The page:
Should the UN Subsidize North Korea’s Oppressive Regime?
Frequently, I have made the observation that economic history reveals that the more a government spends out of the gross domestic product, the more miserable are its people. Now comes North Korea to help prove my point.
SEOUL—The United Nations aid program for malnourished North Koreans may close after raising only a fraction of the money it needs to operate in the country, a senior U.N. official said.
The agency, which has operated in North Korea since 1995, could shut down early next year if there is no indication it will be able to raise needed funds by the end of October, he said.
While North Korea is getting better at feeding its people, hundreds of thousands of young infants and their mothers remain chronically malnourished, he said.
… the program is far from its goal of $50 million, already a significant reduction from the original target of $200 million set last year.
The North Korea food-assistance program has drawn flak from critics who say the regime exploits the largess, devoting its resources to developing its nuclear-weapons program while its people suffer. Critics also say the agency can’t be sure its assistance is reaching the intended recipients.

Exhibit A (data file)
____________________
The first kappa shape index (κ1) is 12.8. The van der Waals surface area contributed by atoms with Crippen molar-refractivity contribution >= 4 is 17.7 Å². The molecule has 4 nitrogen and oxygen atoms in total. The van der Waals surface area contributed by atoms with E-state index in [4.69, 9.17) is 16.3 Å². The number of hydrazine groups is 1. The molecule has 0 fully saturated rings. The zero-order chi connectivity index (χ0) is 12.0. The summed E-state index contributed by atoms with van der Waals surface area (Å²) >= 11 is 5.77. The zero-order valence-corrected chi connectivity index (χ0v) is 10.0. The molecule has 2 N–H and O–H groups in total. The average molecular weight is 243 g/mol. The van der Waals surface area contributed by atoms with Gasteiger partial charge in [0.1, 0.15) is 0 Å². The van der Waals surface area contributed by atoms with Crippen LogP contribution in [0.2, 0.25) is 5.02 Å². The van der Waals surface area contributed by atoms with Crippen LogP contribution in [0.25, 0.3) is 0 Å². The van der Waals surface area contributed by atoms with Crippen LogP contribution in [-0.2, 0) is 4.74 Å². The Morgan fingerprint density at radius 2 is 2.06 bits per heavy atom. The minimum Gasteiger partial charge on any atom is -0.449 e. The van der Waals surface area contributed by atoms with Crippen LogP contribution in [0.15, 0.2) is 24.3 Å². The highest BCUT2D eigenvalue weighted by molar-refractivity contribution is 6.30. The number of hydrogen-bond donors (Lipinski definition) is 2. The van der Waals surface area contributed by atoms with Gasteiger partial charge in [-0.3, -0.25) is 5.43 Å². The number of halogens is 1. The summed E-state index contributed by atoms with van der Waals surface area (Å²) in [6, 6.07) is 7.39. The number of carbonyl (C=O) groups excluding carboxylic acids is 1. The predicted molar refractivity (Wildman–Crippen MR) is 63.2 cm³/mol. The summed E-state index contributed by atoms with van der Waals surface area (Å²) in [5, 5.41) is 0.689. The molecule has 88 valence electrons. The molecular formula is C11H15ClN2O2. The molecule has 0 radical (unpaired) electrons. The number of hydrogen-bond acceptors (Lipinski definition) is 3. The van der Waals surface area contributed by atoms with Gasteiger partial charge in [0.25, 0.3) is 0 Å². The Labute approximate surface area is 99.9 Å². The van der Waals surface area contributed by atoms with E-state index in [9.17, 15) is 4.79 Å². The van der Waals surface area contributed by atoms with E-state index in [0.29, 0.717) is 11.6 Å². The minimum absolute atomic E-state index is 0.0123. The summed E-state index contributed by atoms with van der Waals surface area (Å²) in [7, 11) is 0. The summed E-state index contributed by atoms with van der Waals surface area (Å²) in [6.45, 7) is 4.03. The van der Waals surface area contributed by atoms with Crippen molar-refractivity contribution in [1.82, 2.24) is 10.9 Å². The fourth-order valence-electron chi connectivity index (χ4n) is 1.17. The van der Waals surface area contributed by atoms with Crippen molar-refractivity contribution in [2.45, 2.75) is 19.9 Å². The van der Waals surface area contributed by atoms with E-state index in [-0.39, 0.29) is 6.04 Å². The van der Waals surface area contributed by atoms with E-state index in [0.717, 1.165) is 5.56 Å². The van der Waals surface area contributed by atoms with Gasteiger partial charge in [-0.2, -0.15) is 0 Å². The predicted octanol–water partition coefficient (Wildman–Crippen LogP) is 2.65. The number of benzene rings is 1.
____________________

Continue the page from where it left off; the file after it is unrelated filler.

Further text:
“Outside humanitarian assistance will not work in North Korea unless it is intrusive—and the WFP has no stomach for such work,” Mr. Eberstadt said.
The fact that the United Nations wants to subsidize this black hole of human suffering is irrational and ridiculous. Rather, the United Nations should tell North Korea that they won’t get another can of beans until the regime resigns, they stop building nuclear weapons, and they promote land ownership by the people who could then feed themselves. In the late 1980’s, the Chinese permitted its people to grow crops in their “backyard” and sell the produce at free-market prices to anyone. About ten years thereafter they achieved agricultural self-sufficiency.
Perhaps one of the best ways to get a beginning perspective on North Korea is to position yourself on a satellite high in the sky on a clear night and look down onto the Korean peninsula. North Korea will be in complete darkness, while immediately adjacent South Korea will be ablaze with light…
[A]fter the end of World War II…more than 2 million Koreans moved from North to South following the division of Korea into Soviet and American military zones of administration. This southward exodus continued after the establishment of the Democratic People’s Republic of Korea (North Korea) in 1948 and during the 1950-53 Korean War. The North Korean population is 22.5 million compared with 46.4 million in South Korea. (63)
The forces of fate consigned North Korea to the Soviet Union and South Korea to the Americans.
Here is a comparison of the two Koreas who share a common border but who had very different “teachers and benefactors” after the Korean War of the early 1950s.
- South Korea posses many globally well-known multinational brands, including Samsung, LG and Hyundai-Kia, of which Samsung Group is currently the world’s largest conglomerate by revenue, owning Samsung Electronics, the world’s largest electronics In 2009, Hyundai Kia Automotive Group surpassed Ford as the world’s fourth largest automaker.